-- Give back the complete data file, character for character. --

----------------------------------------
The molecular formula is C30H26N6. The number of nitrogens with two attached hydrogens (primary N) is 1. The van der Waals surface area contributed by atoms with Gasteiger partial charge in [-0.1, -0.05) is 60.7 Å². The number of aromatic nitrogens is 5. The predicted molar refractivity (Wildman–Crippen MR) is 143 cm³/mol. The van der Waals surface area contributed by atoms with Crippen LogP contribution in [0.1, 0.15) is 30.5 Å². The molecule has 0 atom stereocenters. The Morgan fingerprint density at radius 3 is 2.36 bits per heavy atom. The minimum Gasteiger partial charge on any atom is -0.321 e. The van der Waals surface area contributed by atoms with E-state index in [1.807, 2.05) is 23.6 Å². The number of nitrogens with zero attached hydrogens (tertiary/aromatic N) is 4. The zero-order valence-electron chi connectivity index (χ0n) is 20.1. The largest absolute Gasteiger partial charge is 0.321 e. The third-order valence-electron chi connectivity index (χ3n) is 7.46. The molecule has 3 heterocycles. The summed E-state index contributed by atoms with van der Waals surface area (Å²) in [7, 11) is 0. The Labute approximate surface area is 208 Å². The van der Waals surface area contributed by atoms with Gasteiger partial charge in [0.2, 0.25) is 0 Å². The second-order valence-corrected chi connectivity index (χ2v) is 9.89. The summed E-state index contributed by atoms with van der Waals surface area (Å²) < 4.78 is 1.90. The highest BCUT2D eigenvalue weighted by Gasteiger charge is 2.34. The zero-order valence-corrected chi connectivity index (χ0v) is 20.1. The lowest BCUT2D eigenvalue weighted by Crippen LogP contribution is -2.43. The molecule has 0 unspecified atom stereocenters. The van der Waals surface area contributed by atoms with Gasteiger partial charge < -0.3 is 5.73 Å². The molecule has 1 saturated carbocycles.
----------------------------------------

The molecular formula is C30H26N6. The number of nitrogens with two attached hydrogens (primary N) is 1. The van der Waals surface area contributed by atoms with Gasteiger partial charge in [-0.1, -0.05) is 60.7 Å². The number of aromatic nitrogens is 5. The predicted molar refractivity (Wildman–Crippen MR) is 143 cm³/mol. The van der Waals surface area contributed by atoms with Crippen LogP contribution in [0.1, 0.15) is 30.5 Å². The molecule has 0 atom stereocenters. The Morgan fingerprint density at radius 3 is 2.36 bits per heavy atom. The minimum Gasteiger partial charge on any atom is -0.321 e. The van der Waals surface area contributed by atoms with E-state index in [1.807, 2.05) is 23.6 Å². The number of nitrogens with zero attached hydrogens (tertiary/aromatic N) is 4. The zero-order valence-electron chi connectivity index (χ0n) is 20.1. The largest absolute Gasteiger partial charge is 0.321 e. The third-order valence-electron chi connectivity index (χ3n) is 7.46. The molecule has 3 heterocycles. The summed E-state index contributed by atoms with van der Waals surface area (Å²) in [7, 11) is 0. The Labute approximate surface area is 208 Å². The van der Waals surface area contributed by atoms with Gasteiger partial charge in [0.2, 0.25) is 0 Å². The second-order valence-corrected chi connectivity index (χ2v) is 9.89. The summed E-state index contributed by atoms with van der Waals surface area (Å²) < 4.78 is 1.90. The highest BCUT2D eigenvalue weighted by Gasteiger charge is 2.34. The zero-order valence-corrected chi connectivity index (χ0v) is 20.1. The lowest BCUT2D eigenvalue weighted by Crippen LogP contribution is -2.43. The molecule has 0 unspecified atom stereocenters. The van der Waals surface area contributed by atoms with Gasteiger partial charge < -0.3 is 5.73 Å². The molecule has 1 saturated carbocycles.